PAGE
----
Overall, a quick and cozy story. Little happens, but that’s not the point; it’s the emotion that matters here. We’ll find action elsewhere; this one simply makes you feel good.

Next time: We’ll look at Someone Kidnapped, Something Blue, by Tina Marie DeLucia, with a cameo from some very old friends. See you there!

A Pile of Good Things is available here until 25 November 2019, in both physical and digital form.

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Charity Zine Review: A Pile of Good Things, and “Displaced Persons”

It’s review time again! Today we’re covering something new and different.

Some of you may recall a review several months ago for the wonderful Moon Man charity zine featuring Peter Capaldi in all his various roles. Recently I was approached by the editor of that zine, Ginger Hoesly, about another upcoming zine, which I’m happy to cover. This project is titled A Pile of Good Things, and features the Eleventh Doctor in a collection of short stories and artwork. This project is a little different, in that it’s more of a small anthology, focusing on the Eleventh Doctor specifically as opposed to the actor; and so it will take me a few posts to cover it. In the meantime, you can find it for purchase at this link, where it will be available until 25 November (along with some of Ginger’s other projects, including Moon Man). Check it out!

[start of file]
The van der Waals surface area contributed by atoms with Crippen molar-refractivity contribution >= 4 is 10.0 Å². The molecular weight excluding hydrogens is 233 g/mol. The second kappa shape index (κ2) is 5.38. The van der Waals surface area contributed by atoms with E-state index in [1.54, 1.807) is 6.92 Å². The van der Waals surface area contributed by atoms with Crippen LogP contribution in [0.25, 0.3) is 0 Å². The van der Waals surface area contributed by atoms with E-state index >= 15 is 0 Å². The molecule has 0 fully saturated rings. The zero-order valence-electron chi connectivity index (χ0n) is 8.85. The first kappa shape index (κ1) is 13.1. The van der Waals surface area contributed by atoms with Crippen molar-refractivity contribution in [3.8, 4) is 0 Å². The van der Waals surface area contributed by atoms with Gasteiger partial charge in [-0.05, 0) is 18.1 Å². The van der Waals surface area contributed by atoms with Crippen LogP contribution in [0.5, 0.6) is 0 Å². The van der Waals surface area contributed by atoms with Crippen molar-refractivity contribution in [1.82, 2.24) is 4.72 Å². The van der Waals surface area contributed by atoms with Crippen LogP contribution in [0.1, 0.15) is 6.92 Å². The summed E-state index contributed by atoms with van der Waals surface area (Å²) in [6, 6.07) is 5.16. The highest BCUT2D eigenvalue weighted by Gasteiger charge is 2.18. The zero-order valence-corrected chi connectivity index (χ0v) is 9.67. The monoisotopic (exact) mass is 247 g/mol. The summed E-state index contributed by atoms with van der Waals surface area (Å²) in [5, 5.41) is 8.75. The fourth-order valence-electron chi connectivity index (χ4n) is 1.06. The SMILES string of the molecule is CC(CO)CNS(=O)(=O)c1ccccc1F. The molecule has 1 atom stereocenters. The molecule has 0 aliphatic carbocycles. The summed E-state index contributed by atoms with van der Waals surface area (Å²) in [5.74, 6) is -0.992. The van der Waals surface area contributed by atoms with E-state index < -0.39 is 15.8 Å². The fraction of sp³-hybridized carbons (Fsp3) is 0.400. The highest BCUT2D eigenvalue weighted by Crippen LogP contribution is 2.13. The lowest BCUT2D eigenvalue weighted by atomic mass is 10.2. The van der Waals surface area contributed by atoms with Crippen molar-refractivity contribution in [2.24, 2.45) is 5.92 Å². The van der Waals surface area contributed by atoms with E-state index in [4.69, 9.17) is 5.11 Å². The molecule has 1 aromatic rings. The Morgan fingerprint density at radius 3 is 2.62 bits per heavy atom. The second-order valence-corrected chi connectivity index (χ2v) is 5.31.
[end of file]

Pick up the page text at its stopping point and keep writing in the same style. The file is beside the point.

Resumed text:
A Pile of Good Things cover art

Cover art (edited for size)